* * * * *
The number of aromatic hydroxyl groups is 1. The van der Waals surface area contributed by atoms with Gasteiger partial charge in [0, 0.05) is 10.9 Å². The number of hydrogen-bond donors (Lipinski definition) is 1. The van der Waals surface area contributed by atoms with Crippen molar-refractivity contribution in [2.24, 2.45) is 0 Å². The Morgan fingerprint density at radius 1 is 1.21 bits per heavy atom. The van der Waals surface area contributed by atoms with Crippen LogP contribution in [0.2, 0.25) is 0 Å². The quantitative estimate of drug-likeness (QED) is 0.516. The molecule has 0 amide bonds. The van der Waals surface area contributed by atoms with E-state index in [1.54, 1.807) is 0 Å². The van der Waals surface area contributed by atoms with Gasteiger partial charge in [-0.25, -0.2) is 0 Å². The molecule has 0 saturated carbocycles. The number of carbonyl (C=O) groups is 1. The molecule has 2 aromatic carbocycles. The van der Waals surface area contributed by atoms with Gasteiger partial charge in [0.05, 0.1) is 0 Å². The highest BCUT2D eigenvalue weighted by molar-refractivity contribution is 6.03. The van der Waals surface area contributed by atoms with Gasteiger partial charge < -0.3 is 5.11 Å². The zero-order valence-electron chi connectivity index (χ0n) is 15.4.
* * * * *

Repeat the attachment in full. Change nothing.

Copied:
The number of aromatic hydroxyl groups is 1. The van der Waals surface area contributed by atoms with Gasteiger partial charge in [0, 0.05) is 10.9 Å². The number of hydrogen-bond donors (Lipinski definition) is 1. The van der Waals surface area contributed by atoms with Crippen molar-refractivity contribution in [2.24, 2.45) is 0 Å². The Morgan fingerprint density at radius 1 is 1.21 bits per heavy atom. The van der Waals surface area contributed by atoms with Crippen LogP contribution in [0.2, 0.25) is 0 Å². The quantitative estimate of drug-likeness (QED) is 0.516. The molecule has 0 amide bonds. The van der Waals surface area contributed by atoms with E-state index in [1.54, 1.807) is 0 Å². The van der Waals surface area contributed by atoms with Gasteiger partial charge in [-0.25, -0.2) is 0 Å². The molecule has 0 saturated carbocycles. The number of carbonyl (C=O) groups is 1. The molecule has 2 aromatic carbocycles. The van der Waals surface area contributed by atoms with Gasteiger partial charge in [0.05, 0.1) is 0 Å². The highest BCUT2D eigenvalue weighted by molar-refractivity contribution is 6.03. The van der Waals surface area contributed by atoms with Gasteiger partial charge < -0.3 is 5.11 Å². The zero-order valence-electron chi connectivity index (χ0n) is 15.4.